MacArthur: Blue Jays OF Gose makes his mark in Texas

Scott MacArthur
5/18/2014 5:51:08 PM
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ARLINGTON, Texas – By the time the Blue Jays leave town after Sunday's game, the Rangers will have seen enough of Anthony Gose.

His speed has created runs for Toronto and prevented runs for Texas in this series.

"He's really good," said outfield coach Tim Leiper. "He just covers a lot of ground. He's into the game. You watch him, too, he's hungry. He's come up here with something to prove."

In Friday night's 2-0 win, the Blue Jays were stifled by Rangers' ace Yu Darvish for seven innings. In the eighth, Erik Kratz surprised third baseman Adrian Beltre by laying down a leadoff bunt single. Gose followed with a drag bunt down the first base line, beating out a bang-bang play at the bag. One out later, Gose scored from first on a Melky Cabrera double, tearing around the bases.

In Saturday night's 4-2 win, with the game tied 1-1 in the seventh, Gose led off with an opposite field double. He stole third and with one out, scored on a Cabrera chopper to Beltre. Gose was going the moment he saw Cabrera's ball wasn't hit hard and Beltre, one of the game's best defensive third baseman, didn't attempt a play at the plate.

Mark Buehrle was the beneficiary of the run on Saturday but when asked about Gose's offence, he quickly changed the subject.

"I don't even want to talk about the scoring runs, I want to talk about the defence," said Buehrle. "He's been out there the last couple of days, balls have been hit and this isn't a knock against Colby (Rasmus) because he's pretty fast but there were some balls hit in the gap and you're like, 'Damn, that's a double' and then all of sudden, here comes Gose catching the ball."

Gose has made two standout catches this series, both on Friday night. He robbed Mitch Moreland of extra bases in the left-centerfield gap, crashing into the wall on the run as he hauled in the ball. He went into right-centerfield to take away at least a double, likely a triple, from speedster Leonys Martin.

"He made those look somewhat easy but off the bat, you don't think they're going to get caught," said Leiper.

Gose's speed is one reason he's an elite defender.

"There's plenty of guys with speed and obviously he's got above average speed for anybody," said Leiper. "It comes down to he gets the jumps. For guys who are slower and they definitely need the footwork to make up for their lack of speed, he's got both."

There's another reason, one his coach appreciates just as much: Gose has impressed Leiper with his interest in pre-game preparation. It's not always noticeable, unseen on TV and likely not a fan's focus while watching a game live, but Leiper notices the results pitch by pitch.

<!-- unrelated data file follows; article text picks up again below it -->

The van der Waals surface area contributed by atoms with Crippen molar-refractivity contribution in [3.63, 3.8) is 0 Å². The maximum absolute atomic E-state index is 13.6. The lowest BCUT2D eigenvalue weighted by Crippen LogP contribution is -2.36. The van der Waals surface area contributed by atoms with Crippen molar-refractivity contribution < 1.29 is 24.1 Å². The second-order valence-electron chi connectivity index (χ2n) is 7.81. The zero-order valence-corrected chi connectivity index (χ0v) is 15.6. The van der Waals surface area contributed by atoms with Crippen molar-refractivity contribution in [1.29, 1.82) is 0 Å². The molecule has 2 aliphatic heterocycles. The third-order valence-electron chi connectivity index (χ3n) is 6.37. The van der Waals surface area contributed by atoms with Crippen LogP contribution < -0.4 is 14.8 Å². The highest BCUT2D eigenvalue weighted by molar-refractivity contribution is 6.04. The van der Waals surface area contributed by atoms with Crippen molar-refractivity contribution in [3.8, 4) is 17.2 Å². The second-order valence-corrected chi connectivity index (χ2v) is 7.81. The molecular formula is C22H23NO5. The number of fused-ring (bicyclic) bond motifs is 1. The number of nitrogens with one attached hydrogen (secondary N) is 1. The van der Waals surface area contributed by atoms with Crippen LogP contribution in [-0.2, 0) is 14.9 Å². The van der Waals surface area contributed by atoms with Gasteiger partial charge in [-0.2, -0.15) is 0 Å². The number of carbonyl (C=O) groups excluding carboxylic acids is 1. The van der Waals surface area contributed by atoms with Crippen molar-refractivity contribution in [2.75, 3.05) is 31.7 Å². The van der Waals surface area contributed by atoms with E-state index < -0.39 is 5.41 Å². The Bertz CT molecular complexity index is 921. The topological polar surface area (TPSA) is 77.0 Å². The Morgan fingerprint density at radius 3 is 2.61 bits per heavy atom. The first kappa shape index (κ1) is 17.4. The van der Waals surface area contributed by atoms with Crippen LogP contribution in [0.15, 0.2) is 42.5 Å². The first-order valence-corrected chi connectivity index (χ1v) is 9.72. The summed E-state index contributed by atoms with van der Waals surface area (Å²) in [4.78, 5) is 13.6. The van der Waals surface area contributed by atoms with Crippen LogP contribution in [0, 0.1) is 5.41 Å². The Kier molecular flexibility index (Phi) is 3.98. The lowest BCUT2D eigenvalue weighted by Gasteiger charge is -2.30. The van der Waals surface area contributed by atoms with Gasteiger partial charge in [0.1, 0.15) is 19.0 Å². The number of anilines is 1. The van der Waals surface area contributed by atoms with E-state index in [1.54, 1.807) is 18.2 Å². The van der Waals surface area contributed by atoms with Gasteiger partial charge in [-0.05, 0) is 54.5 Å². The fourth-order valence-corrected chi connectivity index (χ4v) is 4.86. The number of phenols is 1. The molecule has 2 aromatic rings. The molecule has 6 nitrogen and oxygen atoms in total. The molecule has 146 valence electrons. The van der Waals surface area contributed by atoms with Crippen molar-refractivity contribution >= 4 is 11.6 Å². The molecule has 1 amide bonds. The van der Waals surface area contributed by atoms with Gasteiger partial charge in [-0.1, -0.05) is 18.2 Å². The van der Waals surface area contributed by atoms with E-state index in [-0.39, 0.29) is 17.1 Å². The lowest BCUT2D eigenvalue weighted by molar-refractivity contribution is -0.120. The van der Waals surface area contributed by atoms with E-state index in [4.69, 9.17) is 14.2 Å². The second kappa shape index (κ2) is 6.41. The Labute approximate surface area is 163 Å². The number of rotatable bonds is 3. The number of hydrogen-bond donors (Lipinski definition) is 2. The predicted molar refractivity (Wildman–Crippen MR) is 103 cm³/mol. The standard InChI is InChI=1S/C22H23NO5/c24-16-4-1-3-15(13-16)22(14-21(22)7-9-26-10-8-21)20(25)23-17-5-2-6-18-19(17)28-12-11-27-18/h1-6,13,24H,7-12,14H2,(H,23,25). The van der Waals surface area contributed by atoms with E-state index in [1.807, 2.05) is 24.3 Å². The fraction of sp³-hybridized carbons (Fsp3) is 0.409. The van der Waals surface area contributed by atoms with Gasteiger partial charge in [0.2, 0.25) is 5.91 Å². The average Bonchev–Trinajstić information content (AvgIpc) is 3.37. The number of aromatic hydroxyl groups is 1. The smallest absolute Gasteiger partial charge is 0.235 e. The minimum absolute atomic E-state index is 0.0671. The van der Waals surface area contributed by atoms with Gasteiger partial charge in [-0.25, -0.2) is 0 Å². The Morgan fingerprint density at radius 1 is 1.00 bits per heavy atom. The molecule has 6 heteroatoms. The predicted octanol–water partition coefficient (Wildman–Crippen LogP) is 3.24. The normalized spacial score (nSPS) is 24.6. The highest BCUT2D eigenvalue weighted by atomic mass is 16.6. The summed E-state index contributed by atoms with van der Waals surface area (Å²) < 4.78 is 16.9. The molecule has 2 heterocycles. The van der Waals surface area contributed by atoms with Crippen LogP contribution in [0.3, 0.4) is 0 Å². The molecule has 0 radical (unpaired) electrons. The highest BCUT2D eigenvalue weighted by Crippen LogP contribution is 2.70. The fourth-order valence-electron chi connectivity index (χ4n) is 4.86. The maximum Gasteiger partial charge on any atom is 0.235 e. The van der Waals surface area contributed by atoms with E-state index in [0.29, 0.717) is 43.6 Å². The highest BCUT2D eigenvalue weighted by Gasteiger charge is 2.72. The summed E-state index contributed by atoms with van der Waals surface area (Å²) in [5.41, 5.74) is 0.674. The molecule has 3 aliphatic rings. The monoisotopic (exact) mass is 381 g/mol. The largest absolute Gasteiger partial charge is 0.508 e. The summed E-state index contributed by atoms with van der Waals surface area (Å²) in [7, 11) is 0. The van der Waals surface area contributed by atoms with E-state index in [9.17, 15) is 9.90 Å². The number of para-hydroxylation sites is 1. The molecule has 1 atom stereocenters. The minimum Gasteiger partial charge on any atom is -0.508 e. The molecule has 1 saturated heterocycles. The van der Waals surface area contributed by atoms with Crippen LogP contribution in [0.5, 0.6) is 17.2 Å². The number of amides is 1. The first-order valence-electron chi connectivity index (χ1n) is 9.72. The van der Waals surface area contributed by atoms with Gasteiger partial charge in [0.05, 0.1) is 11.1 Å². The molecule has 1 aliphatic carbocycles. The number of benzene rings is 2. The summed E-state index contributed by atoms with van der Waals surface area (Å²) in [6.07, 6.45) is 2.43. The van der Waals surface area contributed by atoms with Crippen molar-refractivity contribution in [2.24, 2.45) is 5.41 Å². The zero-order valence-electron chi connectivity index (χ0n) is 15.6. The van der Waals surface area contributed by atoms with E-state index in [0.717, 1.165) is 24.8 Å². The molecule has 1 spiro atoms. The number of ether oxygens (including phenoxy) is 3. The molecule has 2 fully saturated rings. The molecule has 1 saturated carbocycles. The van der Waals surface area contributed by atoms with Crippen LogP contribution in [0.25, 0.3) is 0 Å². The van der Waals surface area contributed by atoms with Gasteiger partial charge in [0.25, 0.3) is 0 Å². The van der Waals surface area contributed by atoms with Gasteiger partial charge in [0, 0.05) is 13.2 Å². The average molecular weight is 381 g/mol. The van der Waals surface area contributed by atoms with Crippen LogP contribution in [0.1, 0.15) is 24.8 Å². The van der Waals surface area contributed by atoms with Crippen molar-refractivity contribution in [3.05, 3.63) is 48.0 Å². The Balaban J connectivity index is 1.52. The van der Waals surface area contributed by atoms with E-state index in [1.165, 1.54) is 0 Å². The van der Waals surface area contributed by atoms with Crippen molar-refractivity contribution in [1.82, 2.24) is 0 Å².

"It's subtle but, for me, I'm so one-dimensional now, I'm just focused on what he's doing and how he's moving and where these guys are," said Leiper. "To watch him take charge with the other two outfielders, too, it's impressive to watch. He's got a good feel for the position."

Pillar is Gose's Platoon Partner

Right-handed hitting Kevin Pillar will start in centrefield against left-handed pitchers during Colby Rasmus' absence with a hamstring injury. Anthony Gose, a left-handed bat, will start against right-handers.

Pillar's first big league experience, late last season, was a struggle. He feels better now, knowing his role is defined.

"I definitely think, knowing what your role is, whether it's platooning or playing everyday, but having some sort of conversation with the manager, and knowing what your role is going to be is comforting," said Pillar.

Pillar picked up his first two big league hits of 2014 in Saturday night's victory. He's 2-for-11 during his brief stint with Toronto. He was off to a great start at Triple-A Buffalo, hitting .305/.344/.461, which included an 18-game hitting streak.

The book on Pillar is off-speed, typically breaking sliders, down and away. He'll continue to be pitched that way, especially with two strikes, until he shows he can lay off.

"I think it's more mental than anything," said Pillar. "Mechanically, it's trying to simplify a little bit, letting the ball travel a little deeper before I make a decision to swing. My second at-bat last night, I fouled off a lot of pitches, letting the ball get deep and that's a testament to staying with my approach, letting the ball get a little deeper, allowing myself to see the pitch before I swing. I think last year, part of it was trying to do too much, trying to get hits, not really seeing the ball out of the hand and this year I promised myself I wouldn't try to get hits, I would try to get good pitches to hit, and that's allowed me to lay off pitches down and away."

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